While we have not conducted an exhaustive search into the authorities, we have nevertheless found the following which are contrary to the defendant's contention: Ruch v. State, 111 Ohio St. 580 ( 146 N.E. 67); Norris v. Stewart's Heirs, 105 N.C. 455 (18 Am. St. Rep. 917, 10 S.E. 912); Parkhurst v. Berdell, 110 N.Y. 386 (6 Am. St. Rep. 384, 18 N.E. 123); Pierson v. People, 79 N.Y. 424 (35 Am. Rep. 524); People v. Chadwick, 4 Cal.App. 63 ( 87 P. 384); Hunter v. State, 10 Okla. App. 119 (Ann. Cas. 1913A, 612, L.R.A. 1915A, 564, 134 P. 1134); Benson v. Morgan, 50 Mich. 79 ( 14 N.W. 705); Walker v. Fields (Tex.Com.App.), 247 S.W. 272. We especially call attention to Cohen v. United States, 214 Fed. 23 (9th Cir., the case having arisen in this state). Believing, as we do, that the result is more likely to prove satisfactory if we examine the principles of law which underlie the situation than to merely cite authority, we shall undertake a brief examination in that respect.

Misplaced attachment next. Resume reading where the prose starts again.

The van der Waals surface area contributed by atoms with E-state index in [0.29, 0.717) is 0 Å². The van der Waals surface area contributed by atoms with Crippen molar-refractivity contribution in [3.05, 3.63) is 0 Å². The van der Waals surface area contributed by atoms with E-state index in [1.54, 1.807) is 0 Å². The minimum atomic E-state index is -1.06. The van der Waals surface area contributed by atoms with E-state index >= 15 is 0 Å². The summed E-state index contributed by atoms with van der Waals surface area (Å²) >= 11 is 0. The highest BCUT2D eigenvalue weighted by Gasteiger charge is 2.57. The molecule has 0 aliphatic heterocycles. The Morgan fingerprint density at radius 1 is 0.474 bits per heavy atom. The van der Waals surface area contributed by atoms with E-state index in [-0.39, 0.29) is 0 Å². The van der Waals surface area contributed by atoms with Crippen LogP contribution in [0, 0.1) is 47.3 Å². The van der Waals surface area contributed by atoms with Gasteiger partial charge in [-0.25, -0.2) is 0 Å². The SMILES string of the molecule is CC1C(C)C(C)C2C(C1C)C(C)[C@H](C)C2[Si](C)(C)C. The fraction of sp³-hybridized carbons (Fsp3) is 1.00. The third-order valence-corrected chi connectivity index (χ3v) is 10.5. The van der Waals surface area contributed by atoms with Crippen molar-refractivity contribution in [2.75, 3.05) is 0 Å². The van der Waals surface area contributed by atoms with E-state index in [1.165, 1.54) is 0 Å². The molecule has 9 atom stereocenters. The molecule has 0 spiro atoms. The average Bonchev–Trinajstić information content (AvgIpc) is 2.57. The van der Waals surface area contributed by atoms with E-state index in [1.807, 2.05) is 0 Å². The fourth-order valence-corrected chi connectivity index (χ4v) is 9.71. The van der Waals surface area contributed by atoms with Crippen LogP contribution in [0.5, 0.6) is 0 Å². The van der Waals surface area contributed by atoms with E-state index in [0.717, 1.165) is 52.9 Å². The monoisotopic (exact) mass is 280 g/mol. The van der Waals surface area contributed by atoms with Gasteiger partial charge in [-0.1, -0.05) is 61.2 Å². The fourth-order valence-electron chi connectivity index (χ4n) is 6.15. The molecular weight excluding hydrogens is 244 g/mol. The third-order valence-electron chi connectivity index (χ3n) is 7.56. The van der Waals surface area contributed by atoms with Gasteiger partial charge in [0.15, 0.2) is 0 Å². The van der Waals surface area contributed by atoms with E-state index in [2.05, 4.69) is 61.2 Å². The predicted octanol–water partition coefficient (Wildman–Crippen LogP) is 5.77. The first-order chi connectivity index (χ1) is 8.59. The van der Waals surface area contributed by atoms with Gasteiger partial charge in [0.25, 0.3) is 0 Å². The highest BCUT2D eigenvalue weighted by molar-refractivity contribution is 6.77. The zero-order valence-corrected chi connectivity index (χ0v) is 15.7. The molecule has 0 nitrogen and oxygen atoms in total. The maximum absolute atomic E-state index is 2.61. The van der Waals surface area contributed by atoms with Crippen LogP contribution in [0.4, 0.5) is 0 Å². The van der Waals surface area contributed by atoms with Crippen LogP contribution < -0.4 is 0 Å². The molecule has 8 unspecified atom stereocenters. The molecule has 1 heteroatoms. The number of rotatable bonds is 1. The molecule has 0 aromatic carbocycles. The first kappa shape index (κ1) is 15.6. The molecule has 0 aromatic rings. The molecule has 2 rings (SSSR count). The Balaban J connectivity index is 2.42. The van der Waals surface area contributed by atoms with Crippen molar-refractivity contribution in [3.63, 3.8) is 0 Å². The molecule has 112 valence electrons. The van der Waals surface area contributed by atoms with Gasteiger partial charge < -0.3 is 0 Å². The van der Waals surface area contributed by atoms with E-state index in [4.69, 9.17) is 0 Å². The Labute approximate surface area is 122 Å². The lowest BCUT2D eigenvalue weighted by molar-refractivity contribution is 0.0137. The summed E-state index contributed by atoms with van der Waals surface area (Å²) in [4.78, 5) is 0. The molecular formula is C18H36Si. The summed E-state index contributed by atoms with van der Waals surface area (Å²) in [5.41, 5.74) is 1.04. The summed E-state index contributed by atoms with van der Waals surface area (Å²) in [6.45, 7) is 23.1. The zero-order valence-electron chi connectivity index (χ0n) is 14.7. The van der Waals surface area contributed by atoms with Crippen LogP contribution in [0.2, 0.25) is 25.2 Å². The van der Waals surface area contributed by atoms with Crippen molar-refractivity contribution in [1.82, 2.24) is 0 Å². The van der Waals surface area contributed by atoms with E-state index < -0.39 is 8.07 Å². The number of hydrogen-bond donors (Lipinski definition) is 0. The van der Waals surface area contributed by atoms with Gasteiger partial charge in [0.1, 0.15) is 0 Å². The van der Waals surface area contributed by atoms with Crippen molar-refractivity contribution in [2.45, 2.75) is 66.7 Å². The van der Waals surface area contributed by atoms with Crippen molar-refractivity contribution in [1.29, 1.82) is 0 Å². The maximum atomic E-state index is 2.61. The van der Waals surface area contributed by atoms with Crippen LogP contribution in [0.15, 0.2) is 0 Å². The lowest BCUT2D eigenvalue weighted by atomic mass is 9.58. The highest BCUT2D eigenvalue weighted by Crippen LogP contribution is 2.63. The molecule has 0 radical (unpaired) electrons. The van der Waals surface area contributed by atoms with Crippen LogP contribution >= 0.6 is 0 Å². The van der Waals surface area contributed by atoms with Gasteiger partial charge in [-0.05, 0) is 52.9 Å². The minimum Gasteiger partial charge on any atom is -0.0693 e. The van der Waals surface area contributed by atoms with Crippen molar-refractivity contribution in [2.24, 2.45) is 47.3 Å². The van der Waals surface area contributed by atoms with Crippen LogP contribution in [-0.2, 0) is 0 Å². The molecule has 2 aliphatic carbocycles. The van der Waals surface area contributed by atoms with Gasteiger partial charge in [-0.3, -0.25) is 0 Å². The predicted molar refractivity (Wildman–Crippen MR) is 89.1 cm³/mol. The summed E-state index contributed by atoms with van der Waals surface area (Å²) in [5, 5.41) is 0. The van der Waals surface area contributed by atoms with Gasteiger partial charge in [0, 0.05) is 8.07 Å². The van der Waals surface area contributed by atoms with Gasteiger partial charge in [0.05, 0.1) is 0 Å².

It would seem clear that under our statutes (Or. L., § 733) the privilege of having the communication withheld from the witness-stand was that of wife; she subsequently became a witness in behalf of the defendant, and testified to many communications made by the plaintiff to her. During the presentation of the plaintiff's testimony the wife made no objection to the revealment of her previous communications.

Our statute is prefixed with the declaration "There are particular relations in which it is the policy of the law to encourage confidence, and to preserve it inviolate": it then specifies communication between husband and wife as one of them, and provides: